Saturday, May 02, 2009

Britain names first female poet laureate

England has named its first ever female poet laureate, Carol Ann Duffy. She is also the first openly gay poet laureate for England.

Here is a charming example of her down-to-earth poetry style,
Not a red rose or a satin heart.

I give you an onion.
It is a moon wrapped in brown paper.
It promises light
like the careful undressing of love.

It will blind you with tears
like a lover.
It will make your reflection
a wobbling photo of grief.

I am trying to be truthful.

Not a cute card or a kissogram.

I give you an onion.
Its fierce kiss will stay on your lips,
possessive and faithful
as we are,
for as long as we are.

Take it.
Its platinum loops shrink to a wedding-ring,
if you like.

Its scent will cling to your fingers,
cling to your knife.
While there are lots of business-like announcements of the fact, my favorite story about Carol Ann Duffy is here, in the Mirror, dated February 5, 2009. Reporter Daisy Goodwin opens her story:
The first time I met Carol Ann Duffy she made me cry. I was meant to be interviewing her but within minutes of meeting her I had told her everything about my broken heart.

I could tell her because I knew she understood about love and loss, passion and pain.

She gets it, and that's what makes her the best poet of her generation and an inspired choice as the next Poet Laureate.

Anyone who has ever known love or heartbreak will find a home in her work. Not that there is anything soppy about Carol Ann Duffy.

She can look quite serious until you say something that she likes and her face cracks open and she laughs her wonderfully dirty laugh.
Duffy's family was blue-collar. Her father was a trade-unionist, like his father before him. Her mother left school at 14, though she regretted it and encouraged her children to get the most out of school they could. Born in Glasgow of a Scottish father and an Irish mother, Duffy's family moved to Staffordshire when she was four. I especially love the fact, mentioned in all the stories about Duffy, that she left the final decision about accepting the laureate up to her 13 year old daughter, Ella.
Carol Ann is single now but lives with the greatest love in her life, her 13-year old daughter Ella, by the novelist Peter Benson. "I let her decide whether I should accept the Laureateship or not.

She was all for it, she said, 'Mum. it's time a woman did it'."

Carol Ann says: "I always wanted a child. Being a mother is the central thing in my life. Having a child takes you back to all those parts of your own childhood that you had hidden away."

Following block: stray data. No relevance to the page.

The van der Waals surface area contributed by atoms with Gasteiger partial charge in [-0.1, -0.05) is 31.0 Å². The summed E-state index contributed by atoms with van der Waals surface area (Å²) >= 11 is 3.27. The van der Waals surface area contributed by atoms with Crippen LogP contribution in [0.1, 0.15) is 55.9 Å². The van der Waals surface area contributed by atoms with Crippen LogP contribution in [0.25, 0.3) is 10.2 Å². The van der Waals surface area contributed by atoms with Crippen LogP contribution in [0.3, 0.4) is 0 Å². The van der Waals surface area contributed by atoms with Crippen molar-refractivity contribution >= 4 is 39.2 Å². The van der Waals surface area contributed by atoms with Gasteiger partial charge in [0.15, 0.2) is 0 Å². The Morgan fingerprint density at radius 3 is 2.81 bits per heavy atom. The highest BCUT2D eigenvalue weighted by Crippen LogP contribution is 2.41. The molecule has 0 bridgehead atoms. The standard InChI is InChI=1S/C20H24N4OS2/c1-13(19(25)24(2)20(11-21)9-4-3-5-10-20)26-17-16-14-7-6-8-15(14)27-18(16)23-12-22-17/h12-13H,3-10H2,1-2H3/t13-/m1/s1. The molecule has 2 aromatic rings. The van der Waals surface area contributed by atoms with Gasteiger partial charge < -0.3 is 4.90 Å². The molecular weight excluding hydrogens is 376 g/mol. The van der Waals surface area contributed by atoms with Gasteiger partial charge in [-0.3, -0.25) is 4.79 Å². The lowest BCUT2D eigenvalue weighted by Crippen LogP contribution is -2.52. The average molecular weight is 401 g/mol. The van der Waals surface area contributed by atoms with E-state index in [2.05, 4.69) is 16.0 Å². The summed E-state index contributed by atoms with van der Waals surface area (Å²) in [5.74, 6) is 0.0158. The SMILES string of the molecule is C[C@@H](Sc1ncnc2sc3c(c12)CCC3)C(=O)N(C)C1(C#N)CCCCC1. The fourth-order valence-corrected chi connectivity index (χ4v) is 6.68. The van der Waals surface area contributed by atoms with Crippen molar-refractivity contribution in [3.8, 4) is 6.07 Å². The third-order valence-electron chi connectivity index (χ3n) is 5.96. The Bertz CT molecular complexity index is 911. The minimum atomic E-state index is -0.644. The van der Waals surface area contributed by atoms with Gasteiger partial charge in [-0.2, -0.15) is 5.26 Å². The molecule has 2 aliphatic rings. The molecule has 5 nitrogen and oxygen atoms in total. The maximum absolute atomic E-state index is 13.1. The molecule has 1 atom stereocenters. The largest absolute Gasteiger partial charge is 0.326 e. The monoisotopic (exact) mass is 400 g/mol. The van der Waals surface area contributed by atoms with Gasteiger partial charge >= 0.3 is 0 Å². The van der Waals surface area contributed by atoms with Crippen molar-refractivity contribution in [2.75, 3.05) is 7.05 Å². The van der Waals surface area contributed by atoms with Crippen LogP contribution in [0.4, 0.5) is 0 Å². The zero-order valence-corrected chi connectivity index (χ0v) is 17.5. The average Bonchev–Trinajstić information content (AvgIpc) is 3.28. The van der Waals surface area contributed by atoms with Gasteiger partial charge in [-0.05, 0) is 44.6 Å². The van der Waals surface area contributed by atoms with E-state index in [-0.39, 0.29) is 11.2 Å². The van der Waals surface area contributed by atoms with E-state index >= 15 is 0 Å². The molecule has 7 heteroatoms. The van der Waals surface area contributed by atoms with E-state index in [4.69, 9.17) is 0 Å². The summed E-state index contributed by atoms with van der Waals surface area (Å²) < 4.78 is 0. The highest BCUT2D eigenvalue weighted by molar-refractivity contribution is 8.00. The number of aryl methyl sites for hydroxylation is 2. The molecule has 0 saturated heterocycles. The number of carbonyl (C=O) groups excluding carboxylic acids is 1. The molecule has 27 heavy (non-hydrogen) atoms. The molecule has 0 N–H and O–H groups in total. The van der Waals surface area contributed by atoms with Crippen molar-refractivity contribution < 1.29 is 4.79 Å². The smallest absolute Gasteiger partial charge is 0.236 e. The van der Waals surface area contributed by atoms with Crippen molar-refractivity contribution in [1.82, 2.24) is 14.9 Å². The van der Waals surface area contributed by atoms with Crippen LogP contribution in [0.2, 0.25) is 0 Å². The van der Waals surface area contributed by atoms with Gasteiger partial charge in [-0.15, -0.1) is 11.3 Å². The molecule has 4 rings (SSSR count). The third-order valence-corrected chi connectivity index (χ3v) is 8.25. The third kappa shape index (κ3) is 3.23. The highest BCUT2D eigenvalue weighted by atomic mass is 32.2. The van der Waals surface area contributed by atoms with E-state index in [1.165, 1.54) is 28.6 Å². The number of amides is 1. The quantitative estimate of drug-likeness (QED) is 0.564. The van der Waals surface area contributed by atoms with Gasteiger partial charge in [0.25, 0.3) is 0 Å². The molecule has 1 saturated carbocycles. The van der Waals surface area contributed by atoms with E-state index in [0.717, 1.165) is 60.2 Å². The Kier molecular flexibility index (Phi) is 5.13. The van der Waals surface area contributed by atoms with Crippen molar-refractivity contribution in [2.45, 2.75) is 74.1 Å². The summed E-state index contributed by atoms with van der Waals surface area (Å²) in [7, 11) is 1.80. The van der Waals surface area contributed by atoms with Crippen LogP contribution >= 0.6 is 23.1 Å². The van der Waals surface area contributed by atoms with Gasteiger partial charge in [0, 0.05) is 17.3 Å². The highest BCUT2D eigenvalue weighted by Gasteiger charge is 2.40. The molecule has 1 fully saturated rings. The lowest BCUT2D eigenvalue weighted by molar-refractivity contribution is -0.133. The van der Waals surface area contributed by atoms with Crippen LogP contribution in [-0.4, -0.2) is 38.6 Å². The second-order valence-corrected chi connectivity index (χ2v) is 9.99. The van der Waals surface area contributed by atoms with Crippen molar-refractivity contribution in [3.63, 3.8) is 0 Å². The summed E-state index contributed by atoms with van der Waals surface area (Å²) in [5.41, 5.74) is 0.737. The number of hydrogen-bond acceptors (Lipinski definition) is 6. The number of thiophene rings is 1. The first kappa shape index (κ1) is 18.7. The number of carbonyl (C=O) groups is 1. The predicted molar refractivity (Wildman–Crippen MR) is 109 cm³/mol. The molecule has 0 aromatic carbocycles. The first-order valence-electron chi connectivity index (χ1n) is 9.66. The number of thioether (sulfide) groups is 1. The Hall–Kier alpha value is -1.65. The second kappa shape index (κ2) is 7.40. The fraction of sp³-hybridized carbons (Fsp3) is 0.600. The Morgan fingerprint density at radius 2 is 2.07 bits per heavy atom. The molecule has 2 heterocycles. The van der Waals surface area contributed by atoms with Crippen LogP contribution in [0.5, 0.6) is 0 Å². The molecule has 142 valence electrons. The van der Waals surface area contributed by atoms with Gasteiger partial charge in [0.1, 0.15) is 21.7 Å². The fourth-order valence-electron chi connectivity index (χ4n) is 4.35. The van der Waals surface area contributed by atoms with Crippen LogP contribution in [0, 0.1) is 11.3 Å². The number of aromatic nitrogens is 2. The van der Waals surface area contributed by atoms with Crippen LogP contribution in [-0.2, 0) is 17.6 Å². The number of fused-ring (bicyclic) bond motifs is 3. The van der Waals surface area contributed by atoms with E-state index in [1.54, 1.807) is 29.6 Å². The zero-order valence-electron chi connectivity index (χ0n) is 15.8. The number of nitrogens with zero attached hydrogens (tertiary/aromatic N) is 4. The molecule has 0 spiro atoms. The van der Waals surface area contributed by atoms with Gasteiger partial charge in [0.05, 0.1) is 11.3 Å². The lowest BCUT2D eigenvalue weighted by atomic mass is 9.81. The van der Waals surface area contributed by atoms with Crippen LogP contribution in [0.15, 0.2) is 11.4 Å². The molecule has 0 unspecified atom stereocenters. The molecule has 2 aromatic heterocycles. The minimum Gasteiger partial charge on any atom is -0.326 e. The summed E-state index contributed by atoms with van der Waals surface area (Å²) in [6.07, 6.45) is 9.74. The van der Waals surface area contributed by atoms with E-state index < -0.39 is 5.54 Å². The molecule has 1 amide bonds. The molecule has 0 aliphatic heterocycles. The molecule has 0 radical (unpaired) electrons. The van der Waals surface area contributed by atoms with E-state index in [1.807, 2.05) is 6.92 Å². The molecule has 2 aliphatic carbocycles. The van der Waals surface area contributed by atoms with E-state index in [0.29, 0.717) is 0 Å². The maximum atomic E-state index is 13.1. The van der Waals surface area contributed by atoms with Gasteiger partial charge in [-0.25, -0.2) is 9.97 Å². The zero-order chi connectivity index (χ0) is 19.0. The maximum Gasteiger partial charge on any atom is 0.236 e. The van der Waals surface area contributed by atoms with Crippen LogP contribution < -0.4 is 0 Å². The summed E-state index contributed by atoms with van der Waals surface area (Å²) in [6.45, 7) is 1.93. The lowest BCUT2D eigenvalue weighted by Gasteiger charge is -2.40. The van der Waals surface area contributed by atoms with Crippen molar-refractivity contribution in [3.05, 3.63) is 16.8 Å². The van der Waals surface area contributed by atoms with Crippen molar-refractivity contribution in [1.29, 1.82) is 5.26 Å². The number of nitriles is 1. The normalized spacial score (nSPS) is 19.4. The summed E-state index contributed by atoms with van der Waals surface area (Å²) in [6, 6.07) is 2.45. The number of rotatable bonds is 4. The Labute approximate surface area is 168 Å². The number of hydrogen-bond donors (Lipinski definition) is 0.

May, Carol Ann's mother entranced her daughter with her stories and rhymes. Carol Ann does the same for Ella but she publishes hers. "Since I had Ella, I have written more for children than for adults. I read everything to Ella first."

Ella herself is more interested in music than poetry although her mother says she does "cruelly accurate imitations of me reading my poems". Ten years ago, Carol Ann was quoted as saying she didn't want the Laureateship because "no poet should have to write poems about Edward and Sophie's wedding".

But age and motherhood have tempered that view. "I am a poet of the family, and the symbol of the Royal Family is entwined with the history of Britain. I don't see why that can't make a good poem. On the other hand, no one would thank me for writing bad poems to order." Family is at the heart of Carol Ann's life and work.
This is a pretty cool piece of news. I had to look and see whether the United States had had a woman poet laureate yet. We have. In 1945 - 1946, Louise Bogan, born in Maine, and living in Boston, was the poet laureate. Another woman, Leonie Adams, served in 1948-49, from Brooklyn, NY., and Elizabeth Bishop, 1949 - 1950 (born in Worcester, Massachusetts, but living in Brazil, I think, and fairly close to being openly gay). Josephine Jacobsen, 1971-73, from Baltimore, was another woman laureate (I don't know why 2 years), and Maxine Kumin, in 1981-82, Gwendolyn Brooks, served in 1985-86. Mona Van Duyn was poet laureate in 1992-93 and Rita Dove in 1993-94. Then there was a special deal with "bicentennial consultants" in 1999-2000, with three people named to that title, including Rita Dove again, and Louise Gluck along with a man, W.S. Merwin. Louise Gluck served as laureate in 2003-04. So, the U.S., with a one year laureate term, has had a lot of women laureates, actually. The Brits originally had the laureates serve for life, but the last laureate before Carol Ann Duffy, Andrew Motion, made an agreement with the government that the post should only be filled for 10 years. So, perhaps, they will start running through their poets a bit faster now. Congratulations Carol Ann Duffy and to Britain for an exciting selection!

Photograph is from the Mirror story dated 2/5/09.


Post a Comment

<< Home